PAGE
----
State v. Jones, ___ N.C. App. ___, ___ S.E.2d ___ (Jan. 21, 2020)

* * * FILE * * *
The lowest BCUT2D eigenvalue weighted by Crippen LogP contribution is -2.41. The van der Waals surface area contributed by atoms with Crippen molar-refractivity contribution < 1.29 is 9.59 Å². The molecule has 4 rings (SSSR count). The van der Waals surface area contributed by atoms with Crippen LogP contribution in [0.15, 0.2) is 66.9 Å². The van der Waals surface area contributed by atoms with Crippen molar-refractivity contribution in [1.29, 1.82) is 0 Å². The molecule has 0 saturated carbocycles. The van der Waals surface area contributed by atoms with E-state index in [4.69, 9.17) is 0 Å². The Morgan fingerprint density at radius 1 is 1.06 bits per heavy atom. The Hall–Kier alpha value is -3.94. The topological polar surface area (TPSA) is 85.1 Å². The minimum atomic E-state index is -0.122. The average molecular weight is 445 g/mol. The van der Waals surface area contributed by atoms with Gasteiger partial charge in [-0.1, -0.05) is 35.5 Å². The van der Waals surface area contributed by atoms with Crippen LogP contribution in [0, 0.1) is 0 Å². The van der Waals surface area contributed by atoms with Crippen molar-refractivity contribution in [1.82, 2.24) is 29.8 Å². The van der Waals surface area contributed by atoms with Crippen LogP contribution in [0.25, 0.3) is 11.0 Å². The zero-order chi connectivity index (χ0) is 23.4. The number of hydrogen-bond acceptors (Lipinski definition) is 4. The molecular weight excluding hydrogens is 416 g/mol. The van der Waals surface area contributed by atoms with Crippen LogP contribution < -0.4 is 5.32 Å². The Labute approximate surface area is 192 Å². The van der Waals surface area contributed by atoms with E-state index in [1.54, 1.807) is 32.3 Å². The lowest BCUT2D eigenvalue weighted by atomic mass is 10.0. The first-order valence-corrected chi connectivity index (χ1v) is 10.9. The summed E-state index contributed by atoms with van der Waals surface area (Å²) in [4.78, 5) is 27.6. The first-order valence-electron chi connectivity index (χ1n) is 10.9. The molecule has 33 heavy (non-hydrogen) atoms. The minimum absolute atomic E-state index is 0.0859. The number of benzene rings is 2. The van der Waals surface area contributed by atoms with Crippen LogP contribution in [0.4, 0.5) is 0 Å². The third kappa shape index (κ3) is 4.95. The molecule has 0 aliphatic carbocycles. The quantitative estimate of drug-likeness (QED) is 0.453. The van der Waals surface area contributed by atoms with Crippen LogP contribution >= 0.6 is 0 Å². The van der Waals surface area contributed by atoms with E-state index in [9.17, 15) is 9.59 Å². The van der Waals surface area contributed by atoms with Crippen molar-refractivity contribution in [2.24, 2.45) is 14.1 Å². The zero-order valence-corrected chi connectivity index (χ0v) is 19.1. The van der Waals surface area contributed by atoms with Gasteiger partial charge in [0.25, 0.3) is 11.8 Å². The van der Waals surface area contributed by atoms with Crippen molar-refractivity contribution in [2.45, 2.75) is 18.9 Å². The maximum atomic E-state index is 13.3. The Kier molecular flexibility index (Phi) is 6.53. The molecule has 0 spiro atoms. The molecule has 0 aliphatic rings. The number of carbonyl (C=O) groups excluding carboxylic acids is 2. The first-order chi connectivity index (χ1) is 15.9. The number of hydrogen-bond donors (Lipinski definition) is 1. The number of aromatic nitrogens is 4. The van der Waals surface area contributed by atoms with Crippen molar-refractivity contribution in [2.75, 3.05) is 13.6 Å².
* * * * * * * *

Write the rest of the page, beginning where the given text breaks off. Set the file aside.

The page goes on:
The defendant was on felony probation. During a traffic stop, a law enforcement officer found a pistol in the defendant’s car, which resulted in criminal charges for possession of firearm by a felon and carrying a concealed weapon and the filing of a probation violation report for committing new criminal offenses. In the trial for the new criminal charges, the judge denied the defendant’s motion to suppress the pistol, but the case nonetheless resulted in a mistrial. At the subsequent probation violation hearing, the court found that the defendant committed the alleged criminal offenses and revoked probation. After granting the defendant’s petition for writ of certiorari, the Court of Appeals rejected his argument that he was deprived of the right to confront and cross-examine the law enforcement officer at his probation violation hearing. The right to confront and cross-examine witnesses at a probation violation hearing as provided in G.S. 15A-1345(e) is grounded in a probationer’s Fourteenth Amendment due process rights, which are more flexible than his or her confrontation rights at trial under the Sixth Amendment. As such, the court held that the law enforcement officer’s testimony at the prior motion to suppress was competent evidence of the alleged violations, and that the trial court did not err by finding the new criminal offense violations despite the earlier mistrial. The defendant did not request findings for good cause as to why confrontation should not be allowed, and therefore no such findings were required. The Court of Appeals affirmed the revocation of probation but remanded the case for correction of a clerical error.